London is one of the most expensive places in the world to live, and property costs play a huge role in that. House prices are more than ten times earnings, and the average property in the capital now costs well above £500,000.
Prices have soared since collapsing during the financial crisis, and the speed at which prices have grown has been insane. Near double-digit percentage growth has been the norm in recent years.
But, according to the latest data from Britain’s biggest bank, HSBC, the air might be starting to come out of the market, especially when it comes to luxury property.
In the bank’s monthly UK Housing Chartbook, a huge note full of charts and data showing the exact state of the UK housing market in 2016, HSBC has two charts to show that London’s crazy property market may finally be starting to slowdown a little.
Here are the charts:
The first chart illustrates that in February, other than the North of England, London was the worst performing region of the UK when it came to price growth.
The second shows that price expectations for the coming months have slumped in the capital. Market expectations about London property prices in the next three months have now dropped into negative territory. It is the only UK region where this is the case.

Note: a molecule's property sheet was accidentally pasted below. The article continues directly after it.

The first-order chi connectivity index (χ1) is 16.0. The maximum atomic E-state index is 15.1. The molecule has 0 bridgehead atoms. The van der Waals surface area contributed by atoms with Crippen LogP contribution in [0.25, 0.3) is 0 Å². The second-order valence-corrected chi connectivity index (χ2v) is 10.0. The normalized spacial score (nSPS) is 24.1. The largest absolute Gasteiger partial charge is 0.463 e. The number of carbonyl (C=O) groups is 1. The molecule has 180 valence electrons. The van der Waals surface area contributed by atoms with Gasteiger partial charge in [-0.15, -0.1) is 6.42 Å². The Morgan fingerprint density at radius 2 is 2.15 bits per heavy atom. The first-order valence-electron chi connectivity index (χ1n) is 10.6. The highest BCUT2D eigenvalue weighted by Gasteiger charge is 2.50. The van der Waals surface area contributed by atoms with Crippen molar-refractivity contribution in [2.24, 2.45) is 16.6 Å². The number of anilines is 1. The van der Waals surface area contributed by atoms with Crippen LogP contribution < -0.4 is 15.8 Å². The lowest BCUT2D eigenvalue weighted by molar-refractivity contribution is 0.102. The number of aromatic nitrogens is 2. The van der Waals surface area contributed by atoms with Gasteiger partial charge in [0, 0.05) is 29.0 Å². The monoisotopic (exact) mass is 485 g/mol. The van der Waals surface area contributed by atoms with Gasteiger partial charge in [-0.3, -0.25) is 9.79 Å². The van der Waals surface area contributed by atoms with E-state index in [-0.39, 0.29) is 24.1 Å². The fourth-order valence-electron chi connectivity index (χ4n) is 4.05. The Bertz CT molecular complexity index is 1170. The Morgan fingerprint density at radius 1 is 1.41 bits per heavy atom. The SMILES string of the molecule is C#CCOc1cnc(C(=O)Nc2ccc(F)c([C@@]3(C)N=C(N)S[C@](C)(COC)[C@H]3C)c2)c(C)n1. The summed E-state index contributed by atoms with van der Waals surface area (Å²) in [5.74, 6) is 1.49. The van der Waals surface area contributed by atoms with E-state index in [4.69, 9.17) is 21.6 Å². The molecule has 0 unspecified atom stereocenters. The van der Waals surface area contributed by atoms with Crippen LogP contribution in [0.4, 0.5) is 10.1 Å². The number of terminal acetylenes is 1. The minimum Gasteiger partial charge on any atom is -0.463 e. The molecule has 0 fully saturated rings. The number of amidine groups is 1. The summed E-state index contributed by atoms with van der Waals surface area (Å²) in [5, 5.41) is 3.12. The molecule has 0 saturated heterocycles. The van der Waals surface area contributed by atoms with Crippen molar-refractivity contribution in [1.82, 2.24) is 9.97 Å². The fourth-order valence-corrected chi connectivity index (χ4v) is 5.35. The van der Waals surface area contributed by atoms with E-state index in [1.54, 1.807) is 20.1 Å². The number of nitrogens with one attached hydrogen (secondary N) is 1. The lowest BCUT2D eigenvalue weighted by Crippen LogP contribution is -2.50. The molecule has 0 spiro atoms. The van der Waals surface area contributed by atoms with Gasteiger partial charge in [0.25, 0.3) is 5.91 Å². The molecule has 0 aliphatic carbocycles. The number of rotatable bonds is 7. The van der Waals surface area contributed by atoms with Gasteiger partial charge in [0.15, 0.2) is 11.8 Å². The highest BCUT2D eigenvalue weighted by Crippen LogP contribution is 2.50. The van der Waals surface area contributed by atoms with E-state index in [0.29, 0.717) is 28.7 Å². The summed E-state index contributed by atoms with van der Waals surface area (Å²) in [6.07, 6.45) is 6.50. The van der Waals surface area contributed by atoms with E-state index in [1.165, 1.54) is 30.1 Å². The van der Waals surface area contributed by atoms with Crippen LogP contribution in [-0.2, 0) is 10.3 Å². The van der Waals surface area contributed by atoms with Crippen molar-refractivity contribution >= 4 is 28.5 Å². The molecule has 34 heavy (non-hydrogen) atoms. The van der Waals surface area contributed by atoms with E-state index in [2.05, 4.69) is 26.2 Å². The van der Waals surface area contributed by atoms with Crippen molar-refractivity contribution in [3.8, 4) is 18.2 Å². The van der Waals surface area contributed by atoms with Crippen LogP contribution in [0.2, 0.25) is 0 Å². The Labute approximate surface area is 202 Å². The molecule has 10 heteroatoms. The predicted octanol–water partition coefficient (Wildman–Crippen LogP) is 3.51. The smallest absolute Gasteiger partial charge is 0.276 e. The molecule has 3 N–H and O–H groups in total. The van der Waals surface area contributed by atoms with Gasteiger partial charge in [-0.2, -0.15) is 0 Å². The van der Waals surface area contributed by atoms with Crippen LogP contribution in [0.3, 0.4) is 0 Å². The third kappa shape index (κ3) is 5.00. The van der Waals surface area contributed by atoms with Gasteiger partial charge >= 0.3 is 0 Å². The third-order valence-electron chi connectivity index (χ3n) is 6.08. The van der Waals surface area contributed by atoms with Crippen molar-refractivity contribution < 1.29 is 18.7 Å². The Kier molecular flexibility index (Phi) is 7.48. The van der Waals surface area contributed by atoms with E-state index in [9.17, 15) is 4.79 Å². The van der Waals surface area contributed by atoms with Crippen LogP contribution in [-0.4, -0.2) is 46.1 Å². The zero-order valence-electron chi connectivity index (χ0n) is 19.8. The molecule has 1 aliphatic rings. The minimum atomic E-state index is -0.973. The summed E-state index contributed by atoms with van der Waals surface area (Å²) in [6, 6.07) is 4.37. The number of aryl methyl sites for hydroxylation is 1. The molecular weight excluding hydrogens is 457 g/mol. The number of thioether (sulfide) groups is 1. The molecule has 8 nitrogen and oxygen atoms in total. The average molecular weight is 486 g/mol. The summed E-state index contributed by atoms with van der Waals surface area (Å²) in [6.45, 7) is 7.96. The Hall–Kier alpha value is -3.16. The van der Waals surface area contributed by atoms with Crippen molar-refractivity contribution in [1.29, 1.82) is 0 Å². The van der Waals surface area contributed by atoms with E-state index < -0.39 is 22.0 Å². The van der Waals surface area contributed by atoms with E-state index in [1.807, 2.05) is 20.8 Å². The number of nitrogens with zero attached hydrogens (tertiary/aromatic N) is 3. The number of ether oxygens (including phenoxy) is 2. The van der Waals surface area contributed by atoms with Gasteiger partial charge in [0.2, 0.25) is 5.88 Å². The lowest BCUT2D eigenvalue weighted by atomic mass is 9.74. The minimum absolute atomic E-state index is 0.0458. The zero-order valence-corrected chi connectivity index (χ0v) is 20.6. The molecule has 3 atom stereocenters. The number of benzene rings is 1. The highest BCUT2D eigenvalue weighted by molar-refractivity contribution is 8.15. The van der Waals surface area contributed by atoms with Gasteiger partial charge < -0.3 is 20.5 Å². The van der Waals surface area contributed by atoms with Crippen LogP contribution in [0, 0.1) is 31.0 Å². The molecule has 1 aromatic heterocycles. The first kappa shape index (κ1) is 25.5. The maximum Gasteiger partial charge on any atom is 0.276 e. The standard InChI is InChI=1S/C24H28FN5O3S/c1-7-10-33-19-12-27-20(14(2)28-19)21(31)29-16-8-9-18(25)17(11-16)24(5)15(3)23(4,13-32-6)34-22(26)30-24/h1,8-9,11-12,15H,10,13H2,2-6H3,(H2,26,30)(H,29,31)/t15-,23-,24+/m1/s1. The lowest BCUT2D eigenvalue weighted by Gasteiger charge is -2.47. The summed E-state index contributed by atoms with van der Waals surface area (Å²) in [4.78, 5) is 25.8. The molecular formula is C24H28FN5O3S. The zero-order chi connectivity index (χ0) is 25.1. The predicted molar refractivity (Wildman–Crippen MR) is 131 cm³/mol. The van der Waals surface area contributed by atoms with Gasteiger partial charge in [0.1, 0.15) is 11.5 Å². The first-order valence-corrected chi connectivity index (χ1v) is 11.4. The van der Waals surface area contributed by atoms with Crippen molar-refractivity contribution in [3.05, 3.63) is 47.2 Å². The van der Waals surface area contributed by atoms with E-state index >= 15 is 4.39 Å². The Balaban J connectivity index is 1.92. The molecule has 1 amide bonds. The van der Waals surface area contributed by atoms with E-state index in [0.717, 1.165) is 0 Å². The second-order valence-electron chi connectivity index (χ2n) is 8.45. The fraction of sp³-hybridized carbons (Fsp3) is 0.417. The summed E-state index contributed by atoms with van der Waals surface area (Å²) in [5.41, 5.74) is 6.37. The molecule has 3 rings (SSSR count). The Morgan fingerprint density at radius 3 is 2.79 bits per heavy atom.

HSBC’s charts, taken from data compiled by the Royal Institute of Chartered Surveyors, add to a growing number of signs that the London housing market, which until very recently looked unstoppable, is finally starting to run out of steam.
Last week, London-only estate agent Foxtons released its annual results, and reported that sales volumes across the company fell by 10%, and that pre-tax profits also fell, slumping 2.6%. The company said that the activity seen in London’s market was “subdued” in 2015, citing “challenging underlying market conditions.”
Why London’s property market is finally starting to slow can’t be put down to a single factor, but the biggest contributors are changes in the way that stamp duty on properties is calculated, and the fact that prices have simply risen too high, and need to come down.
At the end of 2014, Chancellor George Osborne made big changes to the UK’s stamp duty system — a tax placed on buyers when they purchase a property — meaning that anyone buying a house for less than £925,000 would save money, and anyone buying for more than that would pay more.
Given that London has the highest numbers of houses worth more than this level of any region in the UK, the stamp duty changes have hit properties in the capital the hardest, increasing moving costs, and helping to subdue activity.
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